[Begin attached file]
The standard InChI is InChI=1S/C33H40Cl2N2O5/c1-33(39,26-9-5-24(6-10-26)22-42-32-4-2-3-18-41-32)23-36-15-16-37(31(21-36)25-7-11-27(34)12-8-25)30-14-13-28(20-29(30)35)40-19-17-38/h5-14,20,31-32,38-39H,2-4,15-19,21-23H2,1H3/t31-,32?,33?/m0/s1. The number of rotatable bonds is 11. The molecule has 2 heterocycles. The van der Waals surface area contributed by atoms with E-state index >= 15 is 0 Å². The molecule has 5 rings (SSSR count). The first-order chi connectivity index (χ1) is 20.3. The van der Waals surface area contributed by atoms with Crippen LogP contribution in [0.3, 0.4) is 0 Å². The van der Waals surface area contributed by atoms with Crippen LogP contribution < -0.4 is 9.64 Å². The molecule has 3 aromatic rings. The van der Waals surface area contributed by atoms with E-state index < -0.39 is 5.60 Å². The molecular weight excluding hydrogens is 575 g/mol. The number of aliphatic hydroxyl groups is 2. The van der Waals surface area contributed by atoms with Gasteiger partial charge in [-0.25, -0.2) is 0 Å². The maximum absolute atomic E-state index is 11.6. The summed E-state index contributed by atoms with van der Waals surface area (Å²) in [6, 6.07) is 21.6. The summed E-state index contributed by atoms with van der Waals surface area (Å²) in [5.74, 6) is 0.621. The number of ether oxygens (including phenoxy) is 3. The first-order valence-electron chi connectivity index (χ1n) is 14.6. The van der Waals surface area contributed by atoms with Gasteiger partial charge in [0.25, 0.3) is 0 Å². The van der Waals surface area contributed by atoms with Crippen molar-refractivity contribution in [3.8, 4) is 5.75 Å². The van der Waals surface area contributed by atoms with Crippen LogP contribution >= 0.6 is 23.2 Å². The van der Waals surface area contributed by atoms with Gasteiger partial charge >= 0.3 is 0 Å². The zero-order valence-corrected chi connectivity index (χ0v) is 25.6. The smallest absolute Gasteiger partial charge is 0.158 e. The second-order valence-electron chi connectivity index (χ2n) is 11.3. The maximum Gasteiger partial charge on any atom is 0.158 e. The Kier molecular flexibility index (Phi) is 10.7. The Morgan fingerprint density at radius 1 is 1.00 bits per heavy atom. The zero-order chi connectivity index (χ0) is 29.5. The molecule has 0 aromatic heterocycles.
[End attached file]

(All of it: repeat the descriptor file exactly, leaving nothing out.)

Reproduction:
The standard InChI is InChI=1S/C33H40Cl2N2O5/c1-33(39,26-9-5-24(6-10-26)22-42-32-4-2-3-18-41-32)23-36-15-16-37(31(21-36)25-7-11-27(34)12-8-25)30-14-13-28(20-29(30)35)40-19-17-38/h5-14,20,31-32,38-39H,2-4,15-19,21-23H2,1H3/t31-,32?,33?/m0/s1. The number of rotatable bonds is 11. The molecule has 2 heterocycles. The van der Waals surface area contributed by atoms with E-state index >= 15 is 0 Å². The molecule has 5 rings (SSSR count). The first-order chi connectivity index (χ1) is 20.3. The van der Waals surface area contributed by atoms with Crippen LogP contribution in [0.3, 0.4) is 0 Å². The van der Waals surface area contributed by atoms with Crippen LogP contribution < -0.4 is 9.64 Å². The molecule has 3 aromatic rings. The van der Waals surface area contributed by atoms with E-state index < -0.39 is 5.60 Å². The molecular weight excluding hydrogens is 575 g/mol. The number of aliphatic hydroxyl groups is 2. The van der Waals surface area contributed by atoms with Gasteiger partial charge in [-0.25, -0.2) is 0 Å². The maximum absolute atomic E-state index is 11.6. The summed E-state index contributed by atoms with van der Waals surface area (Å²) in [6, 6.07) is 21.6. The summed E-state index contributed by atoms with van der Waals surface area (Å²) in [5.74, 6) is 0.621. The number of ether oxygens (including phenoxy) is 3. The first-order valence-electron chi connectivity index (χ1n) is 14.6. The van der Waals surface area contributed by atoms with Gasteiger partial charge in [0.25, 0.3) is 0 Å². The van der Waals surface area contributed by atoms with Crippen molar-refractivity contribution in [3.8, 4) is 5.75 Å². The van der Waals surface area contributed by atoms with Crippen LogP contribution >= 0.6 is 23.2 Å². The van der Waals surface area contributed by atoms with Gasteiger partial charge >= 0.3 is 0 Å². The zero-order valence-corrected chi connectivity index (χ0v) is 25.6. The smallest absolute Gasteiger partial charge is 0.158 e. The second-order valence-electron chi connectivity index (χ2n) is 11.3. The maximum Gasteiger partial charge on any atom is 0.158 e. The Kier molecular flexibility index (Phi) is 10.7. The Morgan fingerprint density at radius 1 is 1.00 bits per heavy atom. The zero-order chi connectivity index (χ0) is 29.5. The molecule has 0 aromatic heterocycles.